In an age of anxiety and uncertainty, a number of young men have gravitated towards several men who have become famous primarily due to their podcasts and YouTube channels, namely Jordan Peterson and political commentator Ben Shapiro. Neither of them I would regard as traditionally masculine. But despite their smaller, slender frames and high-pitched voice – both Peterson and Shapiro, without trying, have amassed a loyal following of young men who pack their lectures as if they were rock concerts. Both reached probably the height of their influence while appearing on Joe Rogan’s podcasts – often for interview sessions lasting well over 2 hours. These podcasts are accidentally a study on the contrasting image of masculinity – with the ruggedly manly, tattooed, and muscled mixed martial arts devotee Joe Rogan listening in almost spellbound admiration to the bookish Peterson. In addition, the confident assertiveness of Shapiro is expertly distilled in his well-known quote: “Facts don’t care about your feelings.” These rather simple almost paternal-sounding axioms, epitomized by Jordan’s directions concerning “cleaning your room” and “telling the truth,” are sometimes easily ridiculed but reach the status of revelation to young men who never heard them from their dads. In another interview, Peterson remarked that 65% of the audience at his lectures are male. Another interviewer asked Peterson: “Are you a father figure?” He answered in a matter-of-fact voice: “Sometimes.” During his own podcast, Peterson answered various questions from viewers. One person asked: “How does it feel to be viewed as a father figure by many people who grew up without one?” He said: “It’s an unbelievable honor.” Peterson continued: “I am doing everything I absolutely can to be worthy of that.” He then spoke directly to his viewers:
I would like to say to all the people out there who grew up without a father – that’s really too bad. Because you need a father there to encourage you. That’s what fathers do. They encourage, they help make you courageous. And if I can help people develop that capacity to be courageous, and to learn to tell the truth, and to be responsible, then that’s great. I can’t imagine a better outcome for me.
In terms of YouTube viewership, boys are more likely than girls to identify YouTube as their primary platform (39% vs. 25%).
As Peterson and Shapiro gained a wider secular audience among young men looking for a father figure to guide them, a largely unaffiliated group of Catholic husbands and fathers began to boldly call for accountability and a return to more traditional values among a Catholic clergy embroiled in scandal. In doing so, they appealed to Catholic laymen who increasingly found the all-male hierarchy of the Church to be curiously bereft of strong masculine leadership. In the American Church, the most notable exception is the soft-spoken but fearless Cardinal Raymond Burke who unintentionally amassed a Catholic male fan-base.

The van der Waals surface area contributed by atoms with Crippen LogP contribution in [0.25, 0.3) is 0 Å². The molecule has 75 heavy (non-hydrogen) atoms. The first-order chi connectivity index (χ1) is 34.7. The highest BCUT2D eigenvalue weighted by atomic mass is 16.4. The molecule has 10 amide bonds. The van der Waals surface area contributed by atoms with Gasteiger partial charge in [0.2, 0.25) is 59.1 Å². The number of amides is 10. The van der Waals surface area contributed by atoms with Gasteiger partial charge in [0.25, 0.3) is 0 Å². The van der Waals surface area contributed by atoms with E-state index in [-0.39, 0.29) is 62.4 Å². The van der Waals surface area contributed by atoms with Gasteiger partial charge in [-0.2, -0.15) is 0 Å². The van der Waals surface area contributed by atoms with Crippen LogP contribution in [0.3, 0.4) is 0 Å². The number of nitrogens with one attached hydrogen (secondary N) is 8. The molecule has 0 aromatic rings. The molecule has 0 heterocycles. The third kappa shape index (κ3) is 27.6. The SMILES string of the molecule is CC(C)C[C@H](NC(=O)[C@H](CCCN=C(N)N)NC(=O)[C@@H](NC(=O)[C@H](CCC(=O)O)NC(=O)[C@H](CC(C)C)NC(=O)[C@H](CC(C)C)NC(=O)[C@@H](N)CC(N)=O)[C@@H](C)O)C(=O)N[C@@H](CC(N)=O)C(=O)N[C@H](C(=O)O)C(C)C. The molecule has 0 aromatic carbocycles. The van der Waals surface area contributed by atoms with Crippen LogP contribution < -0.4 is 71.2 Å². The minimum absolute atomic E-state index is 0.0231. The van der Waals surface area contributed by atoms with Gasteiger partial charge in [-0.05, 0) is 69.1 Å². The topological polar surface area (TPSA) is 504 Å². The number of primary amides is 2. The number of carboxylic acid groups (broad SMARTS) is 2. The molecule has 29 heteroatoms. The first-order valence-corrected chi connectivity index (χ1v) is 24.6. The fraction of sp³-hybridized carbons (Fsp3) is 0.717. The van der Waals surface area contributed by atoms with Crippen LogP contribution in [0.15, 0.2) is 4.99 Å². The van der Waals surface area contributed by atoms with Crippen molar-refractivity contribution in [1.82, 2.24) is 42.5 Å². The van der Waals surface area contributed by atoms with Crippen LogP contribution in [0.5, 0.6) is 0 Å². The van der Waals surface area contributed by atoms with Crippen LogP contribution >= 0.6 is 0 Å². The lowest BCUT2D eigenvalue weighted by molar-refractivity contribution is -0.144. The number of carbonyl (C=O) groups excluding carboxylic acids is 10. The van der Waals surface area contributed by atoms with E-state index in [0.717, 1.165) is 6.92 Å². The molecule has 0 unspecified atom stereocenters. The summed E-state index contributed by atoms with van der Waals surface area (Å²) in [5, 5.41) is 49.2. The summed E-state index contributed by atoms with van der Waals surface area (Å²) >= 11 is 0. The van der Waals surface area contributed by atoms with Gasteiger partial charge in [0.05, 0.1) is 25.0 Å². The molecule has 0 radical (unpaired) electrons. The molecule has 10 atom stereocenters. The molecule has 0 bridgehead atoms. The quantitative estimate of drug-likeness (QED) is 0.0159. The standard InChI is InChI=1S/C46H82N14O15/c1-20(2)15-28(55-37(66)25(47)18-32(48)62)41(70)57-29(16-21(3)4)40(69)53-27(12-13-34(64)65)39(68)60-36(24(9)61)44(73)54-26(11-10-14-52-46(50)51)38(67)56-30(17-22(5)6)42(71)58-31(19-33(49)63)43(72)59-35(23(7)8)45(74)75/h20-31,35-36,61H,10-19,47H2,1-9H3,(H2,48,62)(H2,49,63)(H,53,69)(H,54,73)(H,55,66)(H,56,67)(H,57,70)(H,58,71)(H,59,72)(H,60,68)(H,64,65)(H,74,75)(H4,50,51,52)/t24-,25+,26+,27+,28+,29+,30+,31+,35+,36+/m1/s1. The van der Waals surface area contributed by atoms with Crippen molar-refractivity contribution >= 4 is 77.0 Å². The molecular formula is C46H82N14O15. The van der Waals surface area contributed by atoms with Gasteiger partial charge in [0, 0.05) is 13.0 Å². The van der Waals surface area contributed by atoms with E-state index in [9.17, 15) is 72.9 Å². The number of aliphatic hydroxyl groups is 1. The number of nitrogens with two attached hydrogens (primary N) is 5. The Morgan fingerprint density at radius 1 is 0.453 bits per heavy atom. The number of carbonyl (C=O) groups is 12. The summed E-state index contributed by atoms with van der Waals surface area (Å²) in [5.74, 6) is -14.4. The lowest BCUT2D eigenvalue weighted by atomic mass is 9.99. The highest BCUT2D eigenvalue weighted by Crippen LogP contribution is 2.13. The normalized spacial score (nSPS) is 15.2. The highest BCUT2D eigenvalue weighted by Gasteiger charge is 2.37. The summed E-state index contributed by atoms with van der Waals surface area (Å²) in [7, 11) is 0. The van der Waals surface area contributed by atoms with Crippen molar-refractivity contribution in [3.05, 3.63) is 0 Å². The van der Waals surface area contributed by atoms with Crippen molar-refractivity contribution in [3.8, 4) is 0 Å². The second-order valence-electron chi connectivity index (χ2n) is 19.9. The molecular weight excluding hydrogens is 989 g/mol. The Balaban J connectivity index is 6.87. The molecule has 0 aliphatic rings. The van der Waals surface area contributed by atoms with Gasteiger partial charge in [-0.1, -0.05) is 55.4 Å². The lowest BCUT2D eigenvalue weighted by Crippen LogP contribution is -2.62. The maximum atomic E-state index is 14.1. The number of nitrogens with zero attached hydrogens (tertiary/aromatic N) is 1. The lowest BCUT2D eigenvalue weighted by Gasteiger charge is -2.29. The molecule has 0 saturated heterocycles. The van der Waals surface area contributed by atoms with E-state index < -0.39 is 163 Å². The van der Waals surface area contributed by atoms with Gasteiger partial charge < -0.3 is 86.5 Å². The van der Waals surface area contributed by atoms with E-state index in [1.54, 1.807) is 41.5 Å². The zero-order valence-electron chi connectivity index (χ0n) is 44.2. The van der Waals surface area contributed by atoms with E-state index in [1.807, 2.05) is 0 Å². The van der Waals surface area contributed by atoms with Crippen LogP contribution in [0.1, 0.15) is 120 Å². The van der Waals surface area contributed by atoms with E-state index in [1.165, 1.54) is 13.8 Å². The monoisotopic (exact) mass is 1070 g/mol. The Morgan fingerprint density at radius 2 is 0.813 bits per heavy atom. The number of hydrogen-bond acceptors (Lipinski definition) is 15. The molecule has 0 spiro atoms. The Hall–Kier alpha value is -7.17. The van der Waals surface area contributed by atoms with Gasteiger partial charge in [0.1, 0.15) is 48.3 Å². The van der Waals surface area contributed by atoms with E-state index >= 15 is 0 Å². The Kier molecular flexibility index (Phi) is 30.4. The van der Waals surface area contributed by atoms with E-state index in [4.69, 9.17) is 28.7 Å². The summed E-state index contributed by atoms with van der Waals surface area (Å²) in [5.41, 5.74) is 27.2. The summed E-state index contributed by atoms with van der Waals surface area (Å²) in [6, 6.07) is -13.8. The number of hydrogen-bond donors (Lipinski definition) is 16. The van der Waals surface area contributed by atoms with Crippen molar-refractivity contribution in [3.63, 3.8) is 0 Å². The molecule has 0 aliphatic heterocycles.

Mirroring Peterson’s appeal for a reappreciation of traditional values, such Catholic men as Doug Barry, Taylor Marshall, and Jesse Romero and Terry Barber have successfully rallied the usually apathetic Catholic layman via their respective YouTube channels, television shows, and radio programs. Again, for the most part, these are somewhat unlikely heroes: a Catholic dad, a philosopher, and a pair of plain-talking, middle-aged Catholic evangelists. But, like Peterson and Shapiro, their willingness to speak the truth has created an oasis from which men have been able to drink – after years of wandering through a wasteland. For those men, for whatever reason, are not drawn to a Catholic fraternal organization, they have someplace to go. In particular, since the innovations instituted during the post-Vatican II era, Catholic men have been visibly absent from the Church. This missing sense of masculinity became wildly apparent to my generation in the 1970s and 80s when the new liturgy looked increasingly overcrowded by an ever-growing cadre of female Eucharist ministers, lectors, and altar girls. At the same time, homilies had about the same amount of depth and moral challenge as a Hallmark card. On Sunday, oftentimes, men stayed home.